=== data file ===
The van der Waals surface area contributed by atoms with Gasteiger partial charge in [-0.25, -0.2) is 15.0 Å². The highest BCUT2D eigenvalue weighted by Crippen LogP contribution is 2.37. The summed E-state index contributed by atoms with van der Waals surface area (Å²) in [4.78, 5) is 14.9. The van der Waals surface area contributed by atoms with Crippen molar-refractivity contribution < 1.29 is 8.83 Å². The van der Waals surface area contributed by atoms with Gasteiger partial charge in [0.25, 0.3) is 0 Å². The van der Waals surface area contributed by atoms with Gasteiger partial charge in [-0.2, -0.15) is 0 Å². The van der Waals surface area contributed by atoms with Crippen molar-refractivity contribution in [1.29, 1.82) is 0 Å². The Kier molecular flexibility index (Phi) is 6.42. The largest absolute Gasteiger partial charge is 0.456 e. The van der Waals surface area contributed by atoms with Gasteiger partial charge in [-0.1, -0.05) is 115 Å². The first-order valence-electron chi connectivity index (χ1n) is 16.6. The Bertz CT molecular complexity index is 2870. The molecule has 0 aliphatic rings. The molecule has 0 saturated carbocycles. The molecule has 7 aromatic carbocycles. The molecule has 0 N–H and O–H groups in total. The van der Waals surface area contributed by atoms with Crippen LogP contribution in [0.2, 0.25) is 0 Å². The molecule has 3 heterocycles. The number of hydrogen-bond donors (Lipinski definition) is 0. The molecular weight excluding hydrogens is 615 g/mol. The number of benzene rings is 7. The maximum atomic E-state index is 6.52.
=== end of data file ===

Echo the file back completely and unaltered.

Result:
The van der Waals surface area contributed by atoms with Gasteiger partial charge in [-0.25, -0.2) is 15.0 Å². The highest BCUT2D eigenvalue weighted by Crippen LogP contribution is 2.37. The summed E-state index contributed by atoms with van der Waals surface area (Å²) in [4.78, 5) is 14.9. The van der Waals surface area contributed by atoms with Crippen molar-refractivity contribution < 1.29 is 8.83 Å². The van der Waals surface area contributed by atoms with Gasteiger partial charge in [0.25, 0.3) is 0 Å². The van der Waals surface area contributed by atoms with Gasteiger partial charge in [-0.2, -0.15) is 0 Å². The van der Waals surface area contributed by atoms with Crippen molar-refractivity contribution in [1.29, 1.82) is 0 Å². The Kier molecular flexibility index (Phi) is 6.42. The largest absolute Gasteiger partial charge is 0.456 e. The van der Waals surface area contributed by atoms with Gasteiger partial charge in [-0.1, -0.05) is 115 Å². The first-order valence-electron chi connectivity index (χ1n) is 16.6. The Bertz CT molecular complexity index is 2870. The molecule has 0 aliphatic rings. The molecule has 0 saturated carbocycles. The molecule has 7 aromatic carbocycles. The molecule has 0 N–H and O–H groups in total. The van der Waals surface area contributed by atoms with Crippen LogP contribution in [0.2, 0.25) is 0 Å². The molecule has 3 heterocycles. The number of hydrogen-bond donors (Lipinski definition) is 0. The molecular weight excluding hydrogens is 615 g/mol. The number of benzene rings is 7. The maximum atomic E-state index is 6.52.